Islamic Studies Minor | Islamic Studies

Islamic Studies Minor

ISRN MinorEstablished in Fall 2019, the Islamic Studies minor at UNCG offers students the opportunity to learn about the principles and practices of one of the world’s most rapidly growing religions and to explore how Islam has shaped history, language, and politics on a global scale. Housed in the Department of Religious Studies, the interdisciplinary minor features courses taught by experts from a wide range of units. Students may approach the study of Islam using the methods and perspectives of religious studies, history, political science, and linguistics, to name a few. Increase your intercultural awareness and equip yourself for a dynamic and ever-fluid global world!

Requirements: Six courses (18 credit hours)

  1. Core requirements (three courses, nine credit hours)
    • Arabic 101 (Prof. Malika Akarramou)
    • Arabic 102 (Prof. Malika Akarramou)
    • HIS 207, Islamic Civilization: From Mecca to the Crusades (Prof. Asa Eger)
    • REL 225, Introduction to Islam (Prof. Alyssa Gabbay)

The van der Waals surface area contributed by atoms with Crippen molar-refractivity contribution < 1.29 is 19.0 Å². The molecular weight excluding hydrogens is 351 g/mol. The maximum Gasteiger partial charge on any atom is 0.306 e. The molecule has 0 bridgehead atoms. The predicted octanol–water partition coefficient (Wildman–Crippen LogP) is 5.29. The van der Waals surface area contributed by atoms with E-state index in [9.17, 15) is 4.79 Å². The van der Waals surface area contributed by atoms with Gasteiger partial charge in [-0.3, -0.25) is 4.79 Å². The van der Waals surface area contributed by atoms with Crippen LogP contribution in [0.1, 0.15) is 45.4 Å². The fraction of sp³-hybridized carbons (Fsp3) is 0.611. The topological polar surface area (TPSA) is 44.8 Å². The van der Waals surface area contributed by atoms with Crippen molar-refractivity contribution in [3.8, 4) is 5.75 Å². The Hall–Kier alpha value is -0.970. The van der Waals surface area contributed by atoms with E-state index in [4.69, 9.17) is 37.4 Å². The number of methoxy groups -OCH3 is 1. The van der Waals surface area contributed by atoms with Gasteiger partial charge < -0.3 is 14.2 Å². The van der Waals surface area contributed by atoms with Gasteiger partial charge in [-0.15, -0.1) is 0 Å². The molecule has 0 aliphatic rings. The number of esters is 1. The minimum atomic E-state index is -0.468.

2. Electives (three courses, nine credit hours)
    • HIS 209, Islamic Civilization: 1200-present (Prof. Asa Eger)
    • REL 226, Approaches to the Qur’an (Prof. Alyssa Gabbay)
    • REL 323, Islam’s Mystical Tradition (Prof. Alyssa Gabbay)
    • ADS 356/HIS 356 The Making of the African Diaspora (Dean Omar Ali)
    • REL 370, Religions of Iran (Prof. Alyssa Gabbay)
    • HIS 380, Unearthing Islam’s Past: Art, Archaeology and History (Prof. Asa Eger)
    • HIS 424, United States-Middle East Relations (Prof. David Wight)

Note: not all courses are taught every semester. For currently taught courses, please go to Current Courses.

What Skills and Knowledge Will the Minor Afford You?

By the time they complete their minor, students should be able to execute the following Student Learning Outcomes (SLOs):

  1. Identify the major events of Islamic history and articulate the internal and external forces that led up to and shaped these events.
  2. Describe and analyze significant Islamic religious beliefs, ethics, practices, philosophies and cultural expressions.
  3. Analyze the material culture of the Islamic world using a comparative and historical approach to contextualize, represent, and challenge different points of view.
  4. Use diverse cultural frames of reference and alternative perspectives to analyze past and present issues.

For What Jobs or Careers Will the Minor Equip You?

Students pursuing any job or career that requires interacting with a diverse population – including work in government or politics (foreign service), public affairs, journalism, international business, health professions, and teaching — will benefit from an Islamic Studies minor.

Questions? Email Prof. Alyssa Gabbay at or Prof. Asa Eger at